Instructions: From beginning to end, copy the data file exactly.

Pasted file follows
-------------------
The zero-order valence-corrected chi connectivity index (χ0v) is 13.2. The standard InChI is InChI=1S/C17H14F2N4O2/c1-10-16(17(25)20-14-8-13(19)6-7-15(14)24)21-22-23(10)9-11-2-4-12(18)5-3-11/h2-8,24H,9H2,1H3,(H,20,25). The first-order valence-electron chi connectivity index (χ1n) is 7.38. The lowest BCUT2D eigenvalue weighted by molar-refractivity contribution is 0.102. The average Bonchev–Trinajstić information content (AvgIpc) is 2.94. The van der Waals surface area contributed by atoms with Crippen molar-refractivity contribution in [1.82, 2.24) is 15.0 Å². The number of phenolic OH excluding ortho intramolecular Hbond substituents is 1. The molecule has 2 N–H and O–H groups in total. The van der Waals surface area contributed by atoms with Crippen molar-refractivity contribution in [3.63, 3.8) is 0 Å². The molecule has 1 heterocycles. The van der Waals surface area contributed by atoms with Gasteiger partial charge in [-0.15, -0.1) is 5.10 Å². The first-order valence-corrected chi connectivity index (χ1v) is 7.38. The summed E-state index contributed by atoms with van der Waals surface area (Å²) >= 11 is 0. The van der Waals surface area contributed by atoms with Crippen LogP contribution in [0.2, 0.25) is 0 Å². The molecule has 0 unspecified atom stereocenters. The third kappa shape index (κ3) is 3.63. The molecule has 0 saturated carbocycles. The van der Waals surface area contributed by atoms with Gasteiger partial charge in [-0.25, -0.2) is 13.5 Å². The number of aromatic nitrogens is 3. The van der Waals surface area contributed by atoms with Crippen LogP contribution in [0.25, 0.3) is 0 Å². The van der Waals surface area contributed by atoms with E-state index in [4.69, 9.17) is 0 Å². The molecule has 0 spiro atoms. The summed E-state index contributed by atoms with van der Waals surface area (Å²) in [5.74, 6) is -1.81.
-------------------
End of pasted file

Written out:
The zero-order valence-corrected chi connectivity index (χ0v) is 13.2. The standard InChI is InChI=1S/C17H14F2N4O2/c1-10-16(17(25)20-14-8-13(19)6-7-15(14)24)21-22-23(10)9-11-2-4-12(18)5-3-11/h2-8,24H,9H2,1H3,(H,20,25). The first-order valence-electron chi connectivity index (χ1n) is 7.38. The lowest BCUT2D eigenvalue weighted by molar-refractivity contribution is 0.102. The average Bonchev–Trinajstić information content (AvgIpc) is 2.94. The van der Waals surface area contributed by atoms with Crippen molar-refractivity contribution in [1.82, 2.24) is 15.0 Å². The number of phenolic OH excluding ortho intramolecular Hbond substituents is 1. The molecule has 2 N–H and O–H groups in total. The van der Waals surface area contributed by atoms with Crippen molar-refractivity contribution in [3.63, 3.8) is 0 Å². The molecule has 1 heterocycles. The van der Waals surface area contributed by atoms with Gasteiger partial charge in [-0.15, -0.1) is 5.10 Å². The first-order valence-corrected chi connectivity index (χ1v) is 7.38. The summed E-state index contributed by atoms with van der Waals surface area (Å²) >= 11 is 0. The van der Waals surface area contributed by atoms with Crippen LogP contribution in [0.2, 0.25) is 0 Å². The molecule has 0 unspecified atom stereocenters. The third kappa shape index (κ3) is 3.63. The molecule has 0 saturated carbocycles. The van der Waals surface area contributed by atoms with Gasteiger partial charge in [-0.25, -0.2) is 13.5 Å². The number of aromatic nitrogens is 3. The van der Waals surface area contributed by atoms with Crippen LogP contribution in [0.25, 0.3) is 0 Å². The van der Waals surface area contributed by atoms with E-state index in [4.69, 9.17) is 0 Å². The molecule has 0 spiro atoms. The summed E-state index contributed by atoms with van der Waals surface area (Å²) in [5.74, 6) is -1.81.